Tonight was such a night. Walking back from the meeting, I see that a train is stopped right before the railroad crossing. Trains don’t usually do that for more than a couple minutes—it looked like it had been there for ages. I knew something wasn’t right. I had come to a conclusion—it was a 人身事故, or in my mind, a suicide. Soon, an ambulance and firetruck came to the station, sirens full blast. I am ashamed to admit that I was thrilled that my conclusion was correct—I had predicted something from deduction!—I was actually jumping up and down.

“Awesome! It’s a suicide! Now since we know that the trains won’t be running for about an hour, let’s go kill some time!” is basically what I said to the people that were with me. We wound up going to the station to see what was up, because one of our friends was already at the station to head home.

Now, keep in mind that were were a group of 20-30 people. Here we are, a majority of us foreigners, huddled together waiting at the train station so the trains could resume.

What was going through my mind and others’ as well, was “Great. This person just HAD to commit suicide and now I’m getting home late.” Not once did I think about the person or their family. But, being a group of Christians, we began praying by an adult leader’s suggestion.

Of course, we had all assumed that it was a suicide. Later we heard that the person just fell in. Two girls in our group saw the body—the tarps that were used to shield our eyes had draped down and they saw it. Needless to say, they were traumatized… I heard an EKG while the paramedics were carrying the victim away, so I knew that at least at that point the person was alive.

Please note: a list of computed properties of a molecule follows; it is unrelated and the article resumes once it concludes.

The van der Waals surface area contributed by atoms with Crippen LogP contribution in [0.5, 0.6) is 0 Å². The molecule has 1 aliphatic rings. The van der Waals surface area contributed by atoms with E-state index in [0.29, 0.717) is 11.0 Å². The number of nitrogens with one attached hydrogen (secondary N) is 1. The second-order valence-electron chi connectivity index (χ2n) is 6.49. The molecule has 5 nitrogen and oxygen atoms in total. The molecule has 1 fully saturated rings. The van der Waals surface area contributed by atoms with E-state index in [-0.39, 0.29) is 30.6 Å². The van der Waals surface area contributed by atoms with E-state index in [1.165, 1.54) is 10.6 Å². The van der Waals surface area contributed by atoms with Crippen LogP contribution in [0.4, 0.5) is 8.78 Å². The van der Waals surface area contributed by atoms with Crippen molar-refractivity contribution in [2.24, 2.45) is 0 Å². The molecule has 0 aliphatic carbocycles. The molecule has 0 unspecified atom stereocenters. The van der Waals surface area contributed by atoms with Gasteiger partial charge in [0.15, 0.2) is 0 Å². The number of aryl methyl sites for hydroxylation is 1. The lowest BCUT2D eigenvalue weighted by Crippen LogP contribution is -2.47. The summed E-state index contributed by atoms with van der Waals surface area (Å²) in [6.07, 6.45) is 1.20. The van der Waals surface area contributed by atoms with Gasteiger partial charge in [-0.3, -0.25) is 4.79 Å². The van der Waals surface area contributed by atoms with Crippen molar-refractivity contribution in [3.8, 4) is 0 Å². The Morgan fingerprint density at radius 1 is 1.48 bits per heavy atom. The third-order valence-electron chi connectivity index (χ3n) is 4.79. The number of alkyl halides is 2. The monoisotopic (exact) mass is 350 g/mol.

What is it with us, especially myself, that we’re so used to a suicide that we don’t even blink about it? This has to be said of the entire Japanese community. Instead of sympathizing with the family members and friends of lost ones, we shun the victim’s method of exit from this world. This is completely and utterly wrong, and I’m a part of the problem.

The whole thing that changed my perspective and made me realize how sick I am was the Christian community of those 20-30 people. People were breaking down crying. People were on their knees praying for the darkness in Japan to disappear, specifically the darkness in the form of suicide.

I need to change my mindset about suicide and right now I’m so disgusted with myself that I don’t know if I can sleep. And I have Spanish and Advanced Algebra finals tomorrow.

If I can get back to it, I will, but for now I’ll leave you with this: every 15 minutes, someone in Japan commits suicide.